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Valhalla Boatworks V-46

This powerful center console is engineered for fastidious owners and tournament fishermen

With the speed and power of a blue marlin on a rampage, Valhalla Boatworks has morphed from the new boatbuilder on the dock to a major player in the luxury center console segment. The brand was launched in late 2019 and yet in just over a year, it boasts a line-up that’s four boats strong. The newest addition is the company’s flagship, the V-46 center console.

Valhalla Boatworks is a subsidiary of Viking Yachts of New Gretna, New Jersey, a family-owned and operated builder of convertibles and motoryachts ranging from 38 to 93 feet. “Our goal when we started Valhalla Boatworks was to be a dominating force in the center console market, and in the 16 months of production we have delivered more than 90 boats,” said Pat Healey, Viking’s President and CEO, at the official launch of the 46 in January.


At that launch event I spent a few hours aboard the V-46, both at the dock and behind the wheel out on the water, where I discovered the boat can rip to a top speed of 60 knots with four Mercury Racing 450R supercharged 4.6-liter V-8s. For cruising, the boat does 20.8 knots at 3500 rpm; throttle up to 4500 rpm and the tach climbs to 37.3 knots. The boat handles well, too, and should give the driver plenty of confidence, even with its size and power. Like other Valhalla boats, the V-46 rides on a double-step tunnel hull by Michael Peters Yacht Design.

Early in the design phase, one of the first issues addressed was how to incorporate the necessary electrical and mechanical components and keep them dry aboard an open center console boat. Viking, highly regarded for its engine rooms, came up with an innovative solution for the V-46. It’s equipped with a desert-dry machinery room located beneath the console and accessed from a door in the head. The space includes a diesel generator, raw-water strainer, water heater, house and engine batteries, bow thruster breaker, freshwater pumps, filters and 6 feet of headroom so it’s easy to inspect the wiring on the back of the helm console. Neat, dry and accessible, this space showcases great attention to detail and it’s something I haven’t seen on any other center console in this size range.


The boat’s 13’4” beam affords the real estate necessary to accommodate the wide center console that serves as the command post and cabin. Headroom at the cabin entrance is 6’7” and there’s 5’2” near the sitting area. There’s a synthetic teak sole, a dinette that converts to a queen berth, a flat-screen TV, a compact galley and an enclosed head compartment.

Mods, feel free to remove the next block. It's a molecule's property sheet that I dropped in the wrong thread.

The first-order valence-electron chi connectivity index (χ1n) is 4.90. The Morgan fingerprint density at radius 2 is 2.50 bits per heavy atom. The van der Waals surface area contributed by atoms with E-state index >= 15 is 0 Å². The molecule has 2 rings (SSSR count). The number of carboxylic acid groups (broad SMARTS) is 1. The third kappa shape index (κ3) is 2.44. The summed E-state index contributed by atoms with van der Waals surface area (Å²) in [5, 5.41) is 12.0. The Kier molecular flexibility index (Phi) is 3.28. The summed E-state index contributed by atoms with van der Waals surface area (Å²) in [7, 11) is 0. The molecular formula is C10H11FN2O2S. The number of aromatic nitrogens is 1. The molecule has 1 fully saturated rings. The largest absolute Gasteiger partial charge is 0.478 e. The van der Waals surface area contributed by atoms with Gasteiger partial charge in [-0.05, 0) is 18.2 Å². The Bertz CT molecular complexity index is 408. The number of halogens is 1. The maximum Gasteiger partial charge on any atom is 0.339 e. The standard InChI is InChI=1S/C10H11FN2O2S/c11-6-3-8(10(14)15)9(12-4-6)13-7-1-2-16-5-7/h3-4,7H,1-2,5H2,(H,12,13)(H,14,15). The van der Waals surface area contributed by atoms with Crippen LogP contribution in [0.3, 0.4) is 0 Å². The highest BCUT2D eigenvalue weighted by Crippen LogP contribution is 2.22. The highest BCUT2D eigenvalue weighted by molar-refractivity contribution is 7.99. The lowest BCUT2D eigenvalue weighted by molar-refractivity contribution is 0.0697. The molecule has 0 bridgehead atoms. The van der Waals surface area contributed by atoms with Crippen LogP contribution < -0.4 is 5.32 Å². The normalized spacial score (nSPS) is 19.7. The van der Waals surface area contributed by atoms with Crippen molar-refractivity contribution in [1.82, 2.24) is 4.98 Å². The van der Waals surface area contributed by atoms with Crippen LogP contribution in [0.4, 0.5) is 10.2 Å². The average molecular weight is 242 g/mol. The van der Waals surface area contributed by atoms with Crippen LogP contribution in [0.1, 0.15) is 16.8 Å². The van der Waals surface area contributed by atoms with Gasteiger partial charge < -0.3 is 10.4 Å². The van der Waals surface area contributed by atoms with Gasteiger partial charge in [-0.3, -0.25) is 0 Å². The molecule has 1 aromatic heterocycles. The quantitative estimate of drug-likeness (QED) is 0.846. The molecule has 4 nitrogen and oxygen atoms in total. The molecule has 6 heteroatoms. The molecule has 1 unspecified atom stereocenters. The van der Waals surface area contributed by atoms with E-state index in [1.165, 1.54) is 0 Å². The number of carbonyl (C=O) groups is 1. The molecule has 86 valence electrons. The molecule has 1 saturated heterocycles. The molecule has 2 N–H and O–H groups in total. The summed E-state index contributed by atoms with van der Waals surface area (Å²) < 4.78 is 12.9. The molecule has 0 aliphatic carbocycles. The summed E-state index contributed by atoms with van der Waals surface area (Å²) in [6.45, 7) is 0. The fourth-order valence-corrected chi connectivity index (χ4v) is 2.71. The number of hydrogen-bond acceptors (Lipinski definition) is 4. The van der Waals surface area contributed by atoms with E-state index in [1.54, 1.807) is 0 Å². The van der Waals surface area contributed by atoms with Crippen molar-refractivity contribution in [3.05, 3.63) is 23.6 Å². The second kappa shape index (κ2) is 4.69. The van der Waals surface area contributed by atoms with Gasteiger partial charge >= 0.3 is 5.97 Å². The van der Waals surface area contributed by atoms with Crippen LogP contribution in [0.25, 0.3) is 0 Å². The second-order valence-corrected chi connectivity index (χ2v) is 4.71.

The air-conditioned helm is well-designed, with a black acrylic raised panel that’s home to three Garmin screens, engine instruments and Boca Tech accessory switches. The faux teak helm pod with its Edson carbon-fiber steering wheel is flanked by glove boxes for access to windlass controls, fuel transfer operation, livewell pump flow switches and the Optimus Command Boost joystick. The Zipwake screen and bowthruster joystick neatly dress the dash flat.

The test boat also had an optional Pro Curve windshield that follows the contour of the console and is married to the fiberglass windshield frame that’s made in- house at Viking. That framework, along with stout and polished anodized aluminum, supports the fiberglass hardtop, yet the individual components look seamless, as if it’s all a single unit. In addition to good form, it’s very functional as the enclosure keeps the operator and passengers in a surprisingly quiet environment, even when throttling up the eager-to-please Mercs.


There are two rows of Release Marine seats at the helm, which is protected by a fiberglass hardtop. The second row, with four seats, is mounted slightly higher to provide better visibility for passengers.

The cockpit is for serious fishing and socializing. Average depth is 29” and the reach to the waterline is 36” for fast fish releases. Large scuppers and deep gutters drain water quickly and the molded nonslip is grippy yet easy on bare feet. Rod holders line the coaming and are built into the mezzanine. Multiple compartments stow fishing tackle. There are two 50-gallon live wells in the transom and a third beneath the bow lounge. Your catch can be iced in four overboard-draining insulated boxes.

Convenience features on the V-46 include a Seakeeper, a hullside door, a coaming bolster that runs the length of the boat, a bow lounge with seating and a raised platform that provides safe access to the anchor locker and windlass.

 A roomy cabin features a dinette that converts to a queen berth and a compact galley.

 A roomy cabin features a dinette that converts to a queen berth and a compact galley.

The V-46 is that rare boat that uses every foot of space for safety, convenience purpose and style. From its transom bustle to the faux teak treatments on the toe rail, it’s a standout. 


LOA: 46’7”
Beam: 13’4”
Draft (engines down): 3’6”
Weight (full load): 27,217 lbs.
Fuel: 694 gals.
Power: (4) Mercury 450Rs
Price: $1,212,000

This article was originally published in the May 2021 issue.



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